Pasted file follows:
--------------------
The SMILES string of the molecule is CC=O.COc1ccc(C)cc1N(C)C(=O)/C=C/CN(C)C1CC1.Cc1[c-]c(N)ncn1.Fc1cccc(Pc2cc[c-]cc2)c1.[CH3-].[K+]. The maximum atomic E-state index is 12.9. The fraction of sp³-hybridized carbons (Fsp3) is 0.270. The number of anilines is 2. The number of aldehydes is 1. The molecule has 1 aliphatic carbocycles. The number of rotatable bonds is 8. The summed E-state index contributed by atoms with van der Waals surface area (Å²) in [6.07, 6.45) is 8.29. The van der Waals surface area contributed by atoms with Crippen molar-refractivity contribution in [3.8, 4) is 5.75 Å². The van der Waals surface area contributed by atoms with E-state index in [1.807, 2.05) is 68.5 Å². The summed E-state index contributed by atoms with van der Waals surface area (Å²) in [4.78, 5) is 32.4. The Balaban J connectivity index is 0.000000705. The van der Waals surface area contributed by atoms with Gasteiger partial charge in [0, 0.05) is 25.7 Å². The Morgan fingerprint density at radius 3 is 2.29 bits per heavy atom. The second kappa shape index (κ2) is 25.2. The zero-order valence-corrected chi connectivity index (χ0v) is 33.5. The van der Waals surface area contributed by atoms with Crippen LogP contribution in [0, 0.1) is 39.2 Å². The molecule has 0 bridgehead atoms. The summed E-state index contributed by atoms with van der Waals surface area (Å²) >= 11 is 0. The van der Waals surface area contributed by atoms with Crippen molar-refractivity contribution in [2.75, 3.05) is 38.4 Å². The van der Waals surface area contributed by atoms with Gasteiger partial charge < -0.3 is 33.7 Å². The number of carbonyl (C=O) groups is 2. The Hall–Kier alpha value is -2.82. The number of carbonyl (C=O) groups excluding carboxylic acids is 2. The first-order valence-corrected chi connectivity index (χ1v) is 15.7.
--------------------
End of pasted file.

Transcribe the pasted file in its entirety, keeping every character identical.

The SMILES string of the molecule is CC=O.COc1ccc(C)cc1N(C)C(=O)/C=C/CN(C)C1CC1.Cc1[c-]c(N)ncn1.Fc1cccc(Pc2cc[c-]cc2)c1.[CH3-].[K+]. The maximum atomic E-state index is 12.9. The fraction of sp³-hybridized carbons (Fsp3) is 0.270. The number of anilines is 2. The number of aldehydes is 1. The molecule has 1 aliphatic carbocycles. The number of rotatable bonds is 8. The summed E-state index contributed by atoms with van der Waals surface area (Å²) in [6.07, 6.45) is 8.29. The van der Waals surface area contributed by atoms with Crippen molar-refractivity contribution in [3.8, 4) is 5.75 Å². The van der Waals surface area contributed by atoms with E-state index in [1.807, 2.05) is 68.5 Å². The summed E-state index contributed by atoms with van der Waals surface area (Å²) in [4.78, 5) is 32.4. The Balaban J connectivity index is 0.000000705. The van der Waals surface area contributed by atoms with Gasteiger partial charge in [0, 0.05) is 25.7 Å². The Morgan fingerprint density at radius 3 is 2.29 bits per heavy atom. The second kappa shape index (κ2) is 25.2. The zero-order valence-corrected chi connectivity index (χ0v) is 33.5. The van der Waals surface area contributed by atoms with Crippen LogP contribution in [0, 0.1) is 39.2 Å². The molecule has 0 bridgehead atoms. The summed E-state index contributed by atoms with van der Waals surface area (Å²) >= 11 is 0. The van der Waals surface area contributed by atoms with Crippen molar-refractivity contribution in [2.75, 3.05) is 38.4 Å². The van der Waals surface area contributed by atoms with Gasteiger partial charge < -0.3 is 33.7 Å². The number of carbonyl (C=O) groups is 2. The Hall–Kier alpha value is -2.82. The number of carbonyl (C=O) groups excluding carboxylic acids is 2. The first-order valence-corrected chi connectivity index (χ1v) is 15.7.